Alexander Bondarenko


CausalQA: A Benchmark for Causal Question Answering
Alexander Bondarenko | Magdalena Wolska | Stefan Heindorf | Lukas Blübaum | Axel-Cyrille Ngonga Ngomo | Benno Stein | Pavel Braslavski | Matthias Hagen | Martin Potthast
Proceedings of the 29th International Conference on Computational Linguistics

At least 5% of questions submitted to search engines ask about cause-effect relationships in some way. To support the development of tailored approaches that can answer such questions, we construct Webis-CausalQA-22, a benchmark corpus of 1.1 million causal questions with answers. We distinguish different types of causal questions using a novel typology derived from a data-driven, manual analysis of questions from ten large question answering (QA) datasets. Using high-precision lexical rules, we extract causal questions of each type from these datasets to create our corpus. As an initial baseline, the state-of-the-art QA model UnifiedQA achieves a ROUGE-L F1 score of 0.48 on our new benchmark.


Which is Better for Deep Learning: Python or MATLAB? Answering Comparative Questions in Natural Language
Viktoriia Chekalina | Alexander Bondarenko | Chris Biemann | Meriem Beloucif | Varvara Logacheva | Alexander Panchenko
Proceedings of the 16th Conference of the European Chapter of the Association for Computational Linguistics: System Demonstrations

We present a system for answering comparative questions (Is X better than Y with respect to Z?) in natural language. Answering such questions is important for assisting humans in making informed decisions. The key component of our system is a natural language interface for comparative QA that can be used in personal assistants, chatbots, and similar NLP devices. Comparative QA is a challenging NLP task, since it requires collecting support evidence from many different sources, and direct comparisons of rare objects may be not available even on the entire Web. We take the first step towards a solution for such a task offering a testbed for comparative QA in natural language by probing several methods, making the three best ones available as an online demo.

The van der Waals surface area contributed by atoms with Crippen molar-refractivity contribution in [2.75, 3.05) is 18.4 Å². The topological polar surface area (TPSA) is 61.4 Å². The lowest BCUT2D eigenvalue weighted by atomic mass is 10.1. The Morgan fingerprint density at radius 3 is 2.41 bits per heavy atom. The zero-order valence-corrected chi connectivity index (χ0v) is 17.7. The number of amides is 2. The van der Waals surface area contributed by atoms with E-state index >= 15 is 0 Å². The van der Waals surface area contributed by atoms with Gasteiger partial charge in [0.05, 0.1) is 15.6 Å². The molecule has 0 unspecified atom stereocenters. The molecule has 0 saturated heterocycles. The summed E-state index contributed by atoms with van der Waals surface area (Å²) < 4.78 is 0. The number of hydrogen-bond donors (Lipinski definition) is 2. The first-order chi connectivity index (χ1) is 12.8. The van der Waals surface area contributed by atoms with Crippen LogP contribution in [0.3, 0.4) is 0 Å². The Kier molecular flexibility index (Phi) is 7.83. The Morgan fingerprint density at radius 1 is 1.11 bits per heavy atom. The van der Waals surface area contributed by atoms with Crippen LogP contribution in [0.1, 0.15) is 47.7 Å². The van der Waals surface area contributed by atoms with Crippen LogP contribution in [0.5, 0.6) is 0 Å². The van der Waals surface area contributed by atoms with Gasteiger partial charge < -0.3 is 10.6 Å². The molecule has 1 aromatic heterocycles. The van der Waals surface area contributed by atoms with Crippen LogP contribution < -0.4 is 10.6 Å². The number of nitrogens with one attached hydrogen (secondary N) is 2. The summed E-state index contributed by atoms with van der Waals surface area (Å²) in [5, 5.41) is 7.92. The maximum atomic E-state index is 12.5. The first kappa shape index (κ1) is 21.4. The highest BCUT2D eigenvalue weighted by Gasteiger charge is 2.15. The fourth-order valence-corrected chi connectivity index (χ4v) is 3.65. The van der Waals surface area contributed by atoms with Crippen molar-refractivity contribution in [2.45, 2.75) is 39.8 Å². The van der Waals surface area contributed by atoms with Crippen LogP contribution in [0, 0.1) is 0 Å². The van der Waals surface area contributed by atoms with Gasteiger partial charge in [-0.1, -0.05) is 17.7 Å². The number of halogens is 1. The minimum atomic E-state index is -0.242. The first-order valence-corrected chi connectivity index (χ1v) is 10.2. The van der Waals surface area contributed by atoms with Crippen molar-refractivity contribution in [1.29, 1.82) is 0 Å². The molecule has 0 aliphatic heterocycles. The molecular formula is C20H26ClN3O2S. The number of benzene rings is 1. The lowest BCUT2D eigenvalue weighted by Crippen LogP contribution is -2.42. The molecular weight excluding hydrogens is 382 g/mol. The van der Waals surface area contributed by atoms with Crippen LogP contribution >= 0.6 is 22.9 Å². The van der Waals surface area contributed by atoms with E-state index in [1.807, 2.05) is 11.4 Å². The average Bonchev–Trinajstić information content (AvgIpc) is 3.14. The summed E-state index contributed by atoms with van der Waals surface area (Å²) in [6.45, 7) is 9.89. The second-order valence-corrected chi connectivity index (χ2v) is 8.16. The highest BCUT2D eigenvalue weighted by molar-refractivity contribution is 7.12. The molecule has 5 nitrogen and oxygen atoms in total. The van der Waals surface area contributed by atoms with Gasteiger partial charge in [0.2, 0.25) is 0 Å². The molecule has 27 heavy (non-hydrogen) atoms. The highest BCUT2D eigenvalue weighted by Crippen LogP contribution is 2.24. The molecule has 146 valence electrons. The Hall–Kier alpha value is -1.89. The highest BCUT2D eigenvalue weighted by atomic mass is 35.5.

Categorizing Comparative Sentences
Alexander Panchenko | Alexander Bondarenko | Mirco Franzek | Matthias Hagen | Chris Biemann
Proceedings of the 6th Workshop on Argument Mining

We tackle the tasks of automatically identifying comparative sentences and categorizing the intended preference (e.g., “Python has better NLP libraries than MATLAB” → Python, better, MATLAB). To this end, we manually annotate 7,199 sentences for 217 distinct target item pairs from several domains (27% of the sentences contain an oriented comparison in the sense of “better” or “worse”). A gradient boosting model based on pre-trained sentence embeddings reaches an F1 score of 85% in our experimental evaluation. The model can be used to extract comparative sentences for pro/con argumentation in comparative / argument search engines or debating technologies.

TARGER: Neural Argument Mining at Your Fingertips
Artem Chernodub | Oleksiy Oliynyk | Philipp Heidenreich | Alexander Bondarenko | Matthias Hagen | Chris Biemann | Alexander Panchenko
Proceedings of the 57th Annual Meeting of the Association for Computational Linguistics: System Demonstrations

We present TARGER, an open source neural argument mining framework for tagging arguments in free input texts and for keyword-based retrieval of arguments from an argument-tagged web-scale corpus. The currently available models are pre-trained on three recent argument mining datasets and enable the use of neural argument mining without any reproducibility effort on the user’s side. The open source code ensures portability to other domains and use cases.